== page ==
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Create Your Own Master's Experience

November 15, 2018 by Karen Grossman |

Tiera Moore wanted a master’s that focused on global studies. She found it with an interdisciplinary liberal arts program, the online Master’s in Applied Arts & Sciences (MAAS) at UNC Greensboro.

The program allowed Moore to design a program around her passions and include time for study abroad, arranged through UNCG’s International Programs Center. She is currently working toward the program’s Global Studies Certificate, which she will earn in addition to her master’s in December.

Create Your Own Experience

The fully online MAAS degree lets students dig deep into the humanities, sciences, and arts with real-world projects. In the customizable program, students use their own experiences and new skills to solve real problems.

Moore says it was important to be in a master’s program that allowed her to pick courses from different disciplines. “That way I could sort of create a curriculum that was more focused on my passions and interests versus one that’s sort of prescribed already,” she says.

“Figure out how what you’re passionate about can work in this program — because it can,” Moore says. “You just have to craft the program around that, which the program gives you full ability to do.”

Enhance Your Experience with Study Abroad

Moore, an instructor at UNCG’s Lloyd International Honors College and a teaching assistant, is interested in international research with a focus on Africa. Study abroad at the University of Cape Town in South Africa magnified her experience.

Moore combined the ethnographic research she conducted as an undergrad in Nigeria with her study abroad program in MAAS. She focused on immigrant women whose skills are considered blue collar in the United States and how bringing their skills here transforms their gender roles and social understanding of their lives here.

“They bring all of these skill sets and their own unique ideas here to America and then infuse with us and grow and create new societies, what we know as transnational or transcultural societies,” Moore says. “So I’m interested in studying how that process is developed, supported, and how we can then contribute to further fostering that.”

She says that wouldn’t have been possible without the MAAS program. “It’s very difficult to find a program that has room for you to study outside of your program,” she says.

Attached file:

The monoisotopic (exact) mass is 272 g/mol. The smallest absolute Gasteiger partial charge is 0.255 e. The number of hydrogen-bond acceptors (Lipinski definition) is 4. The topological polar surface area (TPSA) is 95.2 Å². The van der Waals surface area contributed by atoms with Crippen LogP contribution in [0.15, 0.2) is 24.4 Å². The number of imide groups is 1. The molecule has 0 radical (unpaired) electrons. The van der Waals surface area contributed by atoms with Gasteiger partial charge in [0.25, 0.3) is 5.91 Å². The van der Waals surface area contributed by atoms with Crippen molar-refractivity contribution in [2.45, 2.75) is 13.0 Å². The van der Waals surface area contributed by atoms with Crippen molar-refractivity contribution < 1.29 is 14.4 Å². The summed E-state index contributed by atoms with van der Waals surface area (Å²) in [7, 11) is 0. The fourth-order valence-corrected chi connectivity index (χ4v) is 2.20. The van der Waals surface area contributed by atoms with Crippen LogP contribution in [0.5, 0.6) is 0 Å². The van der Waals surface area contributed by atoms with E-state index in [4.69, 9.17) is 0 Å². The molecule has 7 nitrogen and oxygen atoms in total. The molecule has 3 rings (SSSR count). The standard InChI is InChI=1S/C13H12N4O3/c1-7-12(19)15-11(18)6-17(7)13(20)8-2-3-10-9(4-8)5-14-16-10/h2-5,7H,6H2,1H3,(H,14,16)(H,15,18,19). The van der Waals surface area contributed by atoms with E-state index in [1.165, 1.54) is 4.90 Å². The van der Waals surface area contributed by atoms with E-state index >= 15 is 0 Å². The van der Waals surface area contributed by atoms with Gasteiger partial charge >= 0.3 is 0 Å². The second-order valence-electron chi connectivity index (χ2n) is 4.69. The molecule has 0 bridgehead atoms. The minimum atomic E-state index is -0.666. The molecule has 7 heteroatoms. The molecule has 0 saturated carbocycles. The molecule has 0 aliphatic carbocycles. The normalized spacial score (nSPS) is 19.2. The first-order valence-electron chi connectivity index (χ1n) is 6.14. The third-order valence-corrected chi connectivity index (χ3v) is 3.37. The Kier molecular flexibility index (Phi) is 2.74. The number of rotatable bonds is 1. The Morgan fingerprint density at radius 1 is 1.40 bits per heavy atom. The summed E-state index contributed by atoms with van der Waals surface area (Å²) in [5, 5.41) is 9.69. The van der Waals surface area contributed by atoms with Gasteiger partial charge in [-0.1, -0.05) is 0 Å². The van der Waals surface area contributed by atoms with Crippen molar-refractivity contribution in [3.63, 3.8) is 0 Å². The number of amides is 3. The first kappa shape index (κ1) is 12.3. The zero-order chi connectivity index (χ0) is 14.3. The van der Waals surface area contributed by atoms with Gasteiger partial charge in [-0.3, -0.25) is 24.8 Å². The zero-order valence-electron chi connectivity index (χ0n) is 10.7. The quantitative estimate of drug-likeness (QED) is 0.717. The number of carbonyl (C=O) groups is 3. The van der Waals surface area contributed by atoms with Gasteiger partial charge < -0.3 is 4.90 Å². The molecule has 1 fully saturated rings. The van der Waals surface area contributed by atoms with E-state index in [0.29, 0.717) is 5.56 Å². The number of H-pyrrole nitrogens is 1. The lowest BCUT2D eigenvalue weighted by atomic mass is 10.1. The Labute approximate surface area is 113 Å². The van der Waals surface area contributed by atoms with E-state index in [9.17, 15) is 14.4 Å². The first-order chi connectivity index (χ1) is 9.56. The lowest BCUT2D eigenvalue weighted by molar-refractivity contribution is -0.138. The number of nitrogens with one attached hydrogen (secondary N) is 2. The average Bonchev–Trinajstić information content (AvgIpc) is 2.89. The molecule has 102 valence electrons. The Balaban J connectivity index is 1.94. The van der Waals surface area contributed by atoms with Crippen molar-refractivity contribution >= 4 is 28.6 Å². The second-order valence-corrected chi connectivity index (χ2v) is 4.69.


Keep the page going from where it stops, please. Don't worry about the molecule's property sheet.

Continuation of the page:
Work While You Learn Online

Learning online was necessary for Moore. The flexibility allowed her to keep her job in the International Honors College.

She worked during the day and did her coursework in the evenings, finding as long as she set a schedule and managed her time, she could maintain the workload.

Get Advice from Professors

Professors offered support, advising her about time management and prioritizing assignments when she needed strategies for balancing her full-time job with the work. “They were pretty open to actually listening to your concerns and giving you advice on how to properly set things up,” she says.

Collaborative assignments required teamwork. Her groups worked to create projects via video chats.

Courses That Expand Your Thinking

MAAS courses have helped Moore gain global communication and critical thinking skills.

But for Moore, a first-generation American, courses like Crossing Borders: Literature of Migration also had a direct impact on her understanding of transnational communities. As a Nigerian-American, she says it’s been challenging to find a sense of belonging that reflects her Igbo customs and values in a place that defines her identity as a single story instead of many.

“Being part of a transnational community is to be essentially ‘one foot in and the other out,’” she says. “A perplexing place of limbo that becomes increasingly balanced as immigrant families maintain ties with their home country while developing relationships — to many degrees, assimilating into their host country’s culture.”

Plans for the Future

The MAAS program has equipped Moore with the scholarly and professional training needed to further her understanding of education in marginalized and colonized communities and global villages.

She is now applying to PhD programs in educational leadership and cultural foundations, which will allow her to conduct advanced research and pursue an academic path.

“The fact is you’re not going to school [with] or you’re not going to be teaching people that had the same experience as you,” she says.

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